Europe and its Muslims: A Gap of Trust
Gallup recently published a remarkable report on the attitudes of Muslims and non-Muslims regarding Islam in Europe. One of the most striking points in the report was that 80% of French Muslims believed that Muslims were loyal to France. But only 44% of their non-Muslim countrymen believed Muslims were loyal.
Wow. What a disconnect.
The report, The Gallup Coexist Index 2009: A Global Study of Interfaith Relations, is the first annual report on the state of religious relations in nations around the world. The report contained some remarkable findings that show a troubling gap between how European Muslims see themselves, and what others assume about them.
French Muslims, for example, identify with France as much as other French do (52%/55%), although they identify much more with their religion (58%) than the general French public (23%). So for French Muslims, their religion and their national loyalty are complementary, not mutually exclusive. But their religious identification makes their patriotism suspect to their neighbors.
Similar results were noted in Germany, where 71% of German Muslims said Muslims were loyal to Germany, while only 39% of their neighbors trusted Muslim loyalty to the state. What makes this finding even more ironic is that 40% of German Muslims actively identify with Germany, while only 32% of the general German population did. So Muslims in Germany not only see themselves as more patriotic than others credit them for, they are more loyal to Germany than other Germans!
In the United Kingdom, 82% of Muslims said British Muslims were loyal. Only 36% of their neighbors shared that view. But what is even more fascinating is that UK Muslims showed more faith in their country’s government than other Brits. 83% of British Muslims believed that their nation’s elections were fair, while only 57% of the general populace did. 76% of British Muslims believed in the integrity of the justice system, while only 55% of their neighbors trusted the courts.
The wide gap between how Muslims see themselves and their patriotism, and how their neighbors perceive them, is dangerous and must be addressed. Unfortunately, the problem appears to lie less with the Muslim communities, who clearly love their countries, than with deep-rooted bigotry and social exclusion practiced by many of their neighbors. Muslims in many of these countries complain, with justification, that they are locked out of jobs and denied opportunities available to the rest of their countrymen.
And in Britain, the economic result of this discrimination is very real. The poll showed that 62% of British respondents were employed, but only 38% of British Muslims held jobs. The poll’s results also suggest that radicalization among European Muslims is most likely to occur in environments where they are economically deprived or discriminated against. Not exactly a shocker.
As an American Muslim, one of the greatest things I treasure about the United States is that economic opportunity is largely available to everyone, regardless of race or religion. The kind of overt class system that appears to be still be very much in place in Britain is anathema to American notions of entrepreneurialism and social mobility.
Most Muslims I know are quite well educated and prosperous, with the usual joke being that American Muslims won’t settle for anything less than high-paying jobs as doctors, engineers and lawyers. I myself am a former attorney with three graduate degrees and have become a Hollywood screenwriter and producer for networks such as NBC and Showtime. Being a Muslim does not automatically create a glass ceiling in this society, and it is for that reason that most American Muslims are much better integrated than their European counterparts.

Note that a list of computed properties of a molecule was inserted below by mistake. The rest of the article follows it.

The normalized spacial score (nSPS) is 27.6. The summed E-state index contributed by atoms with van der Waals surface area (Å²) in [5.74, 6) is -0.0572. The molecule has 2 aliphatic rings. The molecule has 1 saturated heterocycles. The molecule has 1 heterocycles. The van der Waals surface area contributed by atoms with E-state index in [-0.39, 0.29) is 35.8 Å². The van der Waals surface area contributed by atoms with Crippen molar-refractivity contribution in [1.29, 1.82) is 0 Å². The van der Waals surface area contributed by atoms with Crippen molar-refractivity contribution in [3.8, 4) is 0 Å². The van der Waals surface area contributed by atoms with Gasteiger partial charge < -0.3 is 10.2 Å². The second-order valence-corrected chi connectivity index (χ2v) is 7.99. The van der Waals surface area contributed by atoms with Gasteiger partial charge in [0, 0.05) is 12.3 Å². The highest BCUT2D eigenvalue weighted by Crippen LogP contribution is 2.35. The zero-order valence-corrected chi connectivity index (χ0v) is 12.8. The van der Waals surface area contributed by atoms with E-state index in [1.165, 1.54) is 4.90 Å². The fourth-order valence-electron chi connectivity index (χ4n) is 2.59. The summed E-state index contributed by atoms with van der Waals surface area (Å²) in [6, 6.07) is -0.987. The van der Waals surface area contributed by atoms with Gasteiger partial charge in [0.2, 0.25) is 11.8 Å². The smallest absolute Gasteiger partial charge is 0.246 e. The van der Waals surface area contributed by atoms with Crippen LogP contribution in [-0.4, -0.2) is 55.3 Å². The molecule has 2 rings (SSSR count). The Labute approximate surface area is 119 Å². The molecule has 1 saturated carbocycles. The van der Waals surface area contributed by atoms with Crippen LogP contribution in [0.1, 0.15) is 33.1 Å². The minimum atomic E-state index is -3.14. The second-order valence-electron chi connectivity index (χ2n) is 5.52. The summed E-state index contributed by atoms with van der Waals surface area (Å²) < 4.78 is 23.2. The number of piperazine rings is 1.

Integration into foreign societies is actually a long-standing Muslim tradition that goes back to the birth of Islam itself. In my novel Mother of the Believers, I relate how the early Muslim community, including Prophet Muhammad’s daughter Ruqayyah, had to immigrate to the Christian country of Abyssinia to escape persecution in Arabia. Welcomed by the ruling Negus as fellow monotheists, the Muslims became an integral part of Abyssinian society, living in peace and trading with their Christian neighbors.
When the pagan Arabs of Mecca sent envoys to the Negus demanding he deport the Muslim exiles, the king refused, citing Muslim love for Jesus Christ and the Virgin Mary. Muslims and Christians were brothers in the eyes of the Negus. This event is quite a remarkable moment in history, as one religion (Christianity) protected and defended another (Islam) from annihilation. And Muslims to this day look back fondly on the years of Abyssinian sanctuary, and the Christian Negus is considered a great hero by Muslim historians.
In this ancient tale there is also a lesson for today. Integration is a two-way street. The Muslim immigrants became loyal and active participants in Abyssinian society because the Abyssinians were secure in their own identity and welcomed the newcomers. And Ethiopia, the modern descendant of the old Abyssinian kingdom, remains today a majority Christian nation with a large and integrated Muslim minority. Europeans must similarly change their attitudes toward their Muslim communities and welcome them as neighbors, not treat them as pariahs. These countries must end discrimination and provide their Muslim populations with equal opportunities that will further solidify their demonstrated loyalty and patriotism.
There is much to learn from Gallup’s new report. But I hope that Europeans will begin the process of soul searching as to whether their fears of their Muslims neighbors are based in their own prejudices rather than in fact. European Muslims love their countries and want to integrate. It is now up to their host countries to welcome them into a new partnership that will be critical to the future of Europe and the world.